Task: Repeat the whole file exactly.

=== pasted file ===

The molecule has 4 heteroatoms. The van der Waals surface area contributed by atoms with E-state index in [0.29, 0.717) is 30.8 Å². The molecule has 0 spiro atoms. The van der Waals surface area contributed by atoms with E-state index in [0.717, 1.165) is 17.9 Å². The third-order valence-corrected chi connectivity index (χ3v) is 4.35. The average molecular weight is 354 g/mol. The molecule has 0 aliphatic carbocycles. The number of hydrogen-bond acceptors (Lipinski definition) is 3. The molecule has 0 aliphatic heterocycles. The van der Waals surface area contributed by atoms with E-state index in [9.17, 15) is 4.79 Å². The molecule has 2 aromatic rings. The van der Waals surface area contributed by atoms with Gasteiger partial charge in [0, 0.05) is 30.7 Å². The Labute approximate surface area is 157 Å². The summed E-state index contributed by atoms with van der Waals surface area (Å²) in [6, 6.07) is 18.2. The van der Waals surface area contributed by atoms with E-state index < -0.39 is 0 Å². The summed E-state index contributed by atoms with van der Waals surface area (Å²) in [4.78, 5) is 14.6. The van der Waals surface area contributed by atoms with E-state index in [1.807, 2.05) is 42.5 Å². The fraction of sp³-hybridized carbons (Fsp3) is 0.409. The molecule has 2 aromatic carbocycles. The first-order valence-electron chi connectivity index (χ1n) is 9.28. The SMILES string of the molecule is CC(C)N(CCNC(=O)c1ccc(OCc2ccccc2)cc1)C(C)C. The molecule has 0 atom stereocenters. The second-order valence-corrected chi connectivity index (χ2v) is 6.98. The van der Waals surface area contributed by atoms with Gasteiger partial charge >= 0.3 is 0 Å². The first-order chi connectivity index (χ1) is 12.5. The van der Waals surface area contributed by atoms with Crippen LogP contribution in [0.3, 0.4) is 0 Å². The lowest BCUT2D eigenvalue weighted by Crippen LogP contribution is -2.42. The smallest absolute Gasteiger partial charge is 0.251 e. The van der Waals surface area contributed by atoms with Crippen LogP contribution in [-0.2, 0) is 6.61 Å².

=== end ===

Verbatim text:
The molecule has 4 heteroatoms. The van der Waals surface area contributed by atoms with E-state index in [0.29, 0.717) is 30.8 Å². The molecule has 0 spiro atoms. The van der Waals surface area contributed by atoms with E-state index in [0.717, 1.165) is 17.9 Å². The third-order valence-corrected chi connectivity index (χ3v) is 4.35. The average molecular weight is 354 g/mol. The molecule has 0 aliphatic carbocycles. The number of hydrogen-bond acceptors (Lipinski definition) is 3. The molecule has 0 aliphatic heterocycles. The van der Waals surface area contributed by atoms with E-state index in [9.17, 15) is 4.79 Å². The molecule has 2 aromatic rings. The van der Waals surface area contributed by atoms with Gasteiger partial charge in [0, 0.05) is 30.7 Å². The Labute approximate surface area is 157 Å². The summed E-state index contributed by atoms with van der Waals surface area (Å²) in [6, 6.07) is 18.2. The van der Waals surface area contributed by atoms with E-state index < -0.39 is 0 Å². The summed E-state index contributed by atoms with van der Waals surface area (Å²) in [4.78, 5) is 14.6. The van der Waals surface area contributed by atoms with E-state index in [1.807, 2.05) is 42.5 Å². The fraction of sp³-hybridized carbons (Fsp3) is 0.409. The molecule has 2 aromatic carbocycles. The first-order valence-electron chi connectivity index (χ1n) is 9.28. The SMILES string of the molecule is CC(C)N(CCNC(=O)c1ccc(OCc2ccccc2)cc1)C(C)C. The molecule has 0 atom stereocenters. The second-order valence-corrected chi connectivity index (χ2v) is 6.98. The van der Waals surface area contributed by atoms with Gasteiger partial charge >= 0.3 is 0 Å². The first-order chi connectivity index (χ1) is 12.5. The van der Waals surface area contributed by atoms with Crippen LogP contribution in [0.3, 0.4) is 0 Å². The lowest BCUT2D eigenvalue weighted by Crippen LogP contribution is -2.42. The smallest absolute Gasteiger partial charge is 0.251 e. The van der Waals surface area contributed by atoms with Crippen LogP contribution in [-0.2, 0) is 6.61 Å².